These observations of their Lordships of the P. C. really go to show that the provision contained in Rule 182 which is a part of the rules alterable from time to time is merely an administrative rule & is in marked contrast to the statutory provision of the type contained in Sections 33 (2) & 34A, Bombay Municipal Boroughs Act. If one has regard to tha provisions of Section 34A, Bombay Municipal Boroughs Act, one finds that where the Provincial Govt. is empowered to veto the continuance of the Chief Officer, that power is fettered by the proviso which enacts that :
'No order shall be made under this section unless an inquiry has been made into the matter by such person & in such manner as the Provincial Govt. may direct & unless the person affected by the order has been given a reasonable opportunity at the inquiry of explaining the allegations made against him.'
The very fact that such a provision is contained in the statute itself, viz., in the proviso to Section 34A, Bombay Municipal Boroughs Act where the ques-tion of the exercise of the power vested in the Provincial Govt. in that behalf is concerned, as contrasted with the provision contained in Rule 182 of the rules which are alterable from time to time, shows really that Rule 182 is not mandatory but directory in its character.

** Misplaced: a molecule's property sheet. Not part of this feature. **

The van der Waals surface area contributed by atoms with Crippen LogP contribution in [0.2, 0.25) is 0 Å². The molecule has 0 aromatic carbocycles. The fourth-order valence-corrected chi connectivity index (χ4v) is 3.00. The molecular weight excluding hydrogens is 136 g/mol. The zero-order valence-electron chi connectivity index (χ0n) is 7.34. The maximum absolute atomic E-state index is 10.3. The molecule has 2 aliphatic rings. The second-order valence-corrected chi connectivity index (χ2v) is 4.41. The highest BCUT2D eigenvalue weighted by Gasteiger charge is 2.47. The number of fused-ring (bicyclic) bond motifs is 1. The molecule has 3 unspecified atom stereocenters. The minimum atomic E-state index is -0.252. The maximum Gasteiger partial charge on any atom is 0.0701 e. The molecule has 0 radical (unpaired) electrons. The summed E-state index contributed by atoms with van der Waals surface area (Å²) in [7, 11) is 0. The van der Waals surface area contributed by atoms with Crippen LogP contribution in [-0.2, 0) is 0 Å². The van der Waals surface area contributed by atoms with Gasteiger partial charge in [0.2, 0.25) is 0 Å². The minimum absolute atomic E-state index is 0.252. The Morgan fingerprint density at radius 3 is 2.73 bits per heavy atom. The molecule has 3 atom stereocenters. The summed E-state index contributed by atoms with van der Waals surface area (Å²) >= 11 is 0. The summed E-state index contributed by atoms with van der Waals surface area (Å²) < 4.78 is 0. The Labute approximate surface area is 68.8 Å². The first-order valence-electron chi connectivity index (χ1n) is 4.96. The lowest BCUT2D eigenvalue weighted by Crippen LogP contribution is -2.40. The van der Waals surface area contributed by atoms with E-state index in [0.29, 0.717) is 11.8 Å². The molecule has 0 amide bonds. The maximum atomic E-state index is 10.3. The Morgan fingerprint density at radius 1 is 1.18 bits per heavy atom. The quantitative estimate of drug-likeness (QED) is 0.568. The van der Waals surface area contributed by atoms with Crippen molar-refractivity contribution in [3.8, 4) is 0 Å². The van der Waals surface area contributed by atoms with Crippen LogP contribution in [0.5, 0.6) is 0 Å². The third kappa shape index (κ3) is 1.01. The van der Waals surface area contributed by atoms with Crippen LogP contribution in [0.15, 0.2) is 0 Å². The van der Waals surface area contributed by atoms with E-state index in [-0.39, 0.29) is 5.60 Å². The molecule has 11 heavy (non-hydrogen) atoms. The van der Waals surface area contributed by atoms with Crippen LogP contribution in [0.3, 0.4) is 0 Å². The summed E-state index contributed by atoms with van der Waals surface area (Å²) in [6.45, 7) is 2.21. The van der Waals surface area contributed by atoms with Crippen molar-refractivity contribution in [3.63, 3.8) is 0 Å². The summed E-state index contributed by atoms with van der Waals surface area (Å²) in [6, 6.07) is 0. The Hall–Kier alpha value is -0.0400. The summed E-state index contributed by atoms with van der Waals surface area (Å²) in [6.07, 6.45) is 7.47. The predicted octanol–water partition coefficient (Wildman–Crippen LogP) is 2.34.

7. If then the provisions of Rule 182 are directory, it remains to be considered what would be the effect of the non-compliance therewith on the resolution dated 16-12-1942, which was passed in flagrant violation of the same. Would the resolution be void in law altogether, or would it be a bad resolution in the sense that even though it was competent to the Municipality to pass such a resolution, it was in violation of the pltf.'s rights in the matter of his employment by the Municipality If the provisions of Rule 182 were mandatory, the result in terms of the decision of their Lordships of the P. C. in the Sigh Commissioner for India & Pakistan v. I. M. Lall would be that the resolution would be null & void & the pltf. would be held entitled to a declaration that his purported dismissal on 16-12-1942, was void & inoperative & that he remained the Chief Officer of the Municipality at the date of the institution of the suit. On the other hand, if the provisions of Rule 182 were directory & were merely an administrative rule passed by the Municipality under the provisions of Section 58 (f), Bombay Municipal Boroughs Act, or the corresponding provisions contained in the Bombay District Municipal Act, 190f, the resolution would be bad in so far as it did not comply with the provisions of Rule 182 & would amount to a wrongful dismissal of the pltf. from the employ of the Municipality & the pltf. would be entitled to damages for such wrongful dismissal, the resolution being nonetheless a valid resolution passed by the Municipality in compliance with the provisions of Section 33 (2) of the Act though in flagrant violation of Rule 182. In our opinion, the provisions of Rule 182 being merely directory in iheir character, the only effect of the non-com, pliance with the terms thereof was to render the resolution of the dismissal of the pltf. passed by the Municipality on 16-12 1942, wrongful & not void & inoperative. It amounted to a wrongful dismissal of the pltf. & would certainly give the pltf. a cause of action against the Municipality in the matter of such wrongful dismissal of his by the Municipality. Our attention was drawn to certain observations of out appeal Ct. in Gokak Municipality v. Rajaram Shridhar : AIR1940Bom385 where Broomfield J. discussed the position of an employee of a Municipality who had been dismissed from employ (p. 891):